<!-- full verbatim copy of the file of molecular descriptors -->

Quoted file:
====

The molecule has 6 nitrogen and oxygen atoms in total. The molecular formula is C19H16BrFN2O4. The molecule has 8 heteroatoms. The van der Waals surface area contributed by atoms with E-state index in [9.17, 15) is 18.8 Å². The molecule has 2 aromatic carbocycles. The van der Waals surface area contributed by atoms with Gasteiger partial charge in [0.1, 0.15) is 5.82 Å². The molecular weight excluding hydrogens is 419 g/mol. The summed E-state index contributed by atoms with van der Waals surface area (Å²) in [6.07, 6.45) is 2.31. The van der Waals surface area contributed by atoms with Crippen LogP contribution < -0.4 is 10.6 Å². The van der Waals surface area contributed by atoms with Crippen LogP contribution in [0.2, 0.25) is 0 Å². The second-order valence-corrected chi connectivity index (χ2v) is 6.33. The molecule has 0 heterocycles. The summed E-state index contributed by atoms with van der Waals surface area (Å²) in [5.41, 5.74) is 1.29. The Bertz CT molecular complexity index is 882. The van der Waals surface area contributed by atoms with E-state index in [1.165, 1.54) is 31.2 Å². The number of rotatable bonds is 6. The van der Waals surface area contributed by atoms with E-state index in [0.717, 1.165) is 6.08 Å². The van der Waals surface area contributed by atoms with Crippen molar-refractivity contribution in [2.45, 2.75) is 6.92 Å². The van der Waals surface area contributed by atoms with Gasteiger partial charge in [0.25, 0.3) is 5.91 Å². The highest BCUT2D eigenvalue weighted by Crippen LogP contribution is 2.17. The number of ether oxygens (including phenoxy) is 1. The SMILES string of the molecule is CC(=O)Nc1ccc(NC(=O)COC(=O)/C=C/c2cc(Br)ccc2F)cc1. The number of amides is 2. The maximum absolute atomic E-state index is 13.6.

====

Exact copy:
The molecule has 6 nitrogen and oxygen atoms in total. The molecular formula is C19H16BrFN2O4. The molecule has 8 heteroatoms. The van der Waals surface area contributed by atoms with E-state index in [9.17, 15) is 18.8 Å². The molecule has 2 aromatic carbocycles. The van der Waals surface area contributed by atoms with Gasteiger partial charge in [0.1, 0.15) is 5.82 Å². The molecular weight excluding hydrogens is 419 g/mol. The summed E-state index contributed by atoms with van der Waals surface area (Å²) in [6.07, 6.45) is 2.31. The van der Waals surface area contributed by atoms with Crippen LogP contribution < -0.4 is 10.6 Å². The van der Waals surface area contributed by atoms with Crippen LogP contribution in [0.2, 0.25) is 0 Å². The second-order valence-corrected chi connectivity index (χ2v) is 6.33. The molecule has 0 heterocycles. The summed E-state index contributed by atoms with van der Waals surface area (Å²) in [5.41, 5.74) is 1.29. The Bertz CT molecular complexity index is 882. The van der Waals surface area contributed by atoms with E-state index in [1.165, 1.54) is 31.2 Å². The number of rotatable bonds is 6. The van der Waals surface area contributed by atoms with E-state index in [0.717, 1.165) is 6.08 Å². The van der Waals surface area contributed by atoms with Crippen molar-refractivity contribution in [2.45, 2.75) is 6.92 Å². The van der Waals surface area contributed by atoms with Gasteiger partial charge in [0.25, 0.3) is 5.91 Å². The highest BCUT2D eigenvalue weighted by Crippen LogP contribution is 2.17. The number of ether oxygens (including phenoxy) is 1. The SMILES string of the molecule is CC(=O)Nc1ccc(NC(=O)COC(=O)/C=C/c2cc(Br)ccc2F)cc1. The number of amides is 2. The maximum absolute atomic E-state index is 13.6.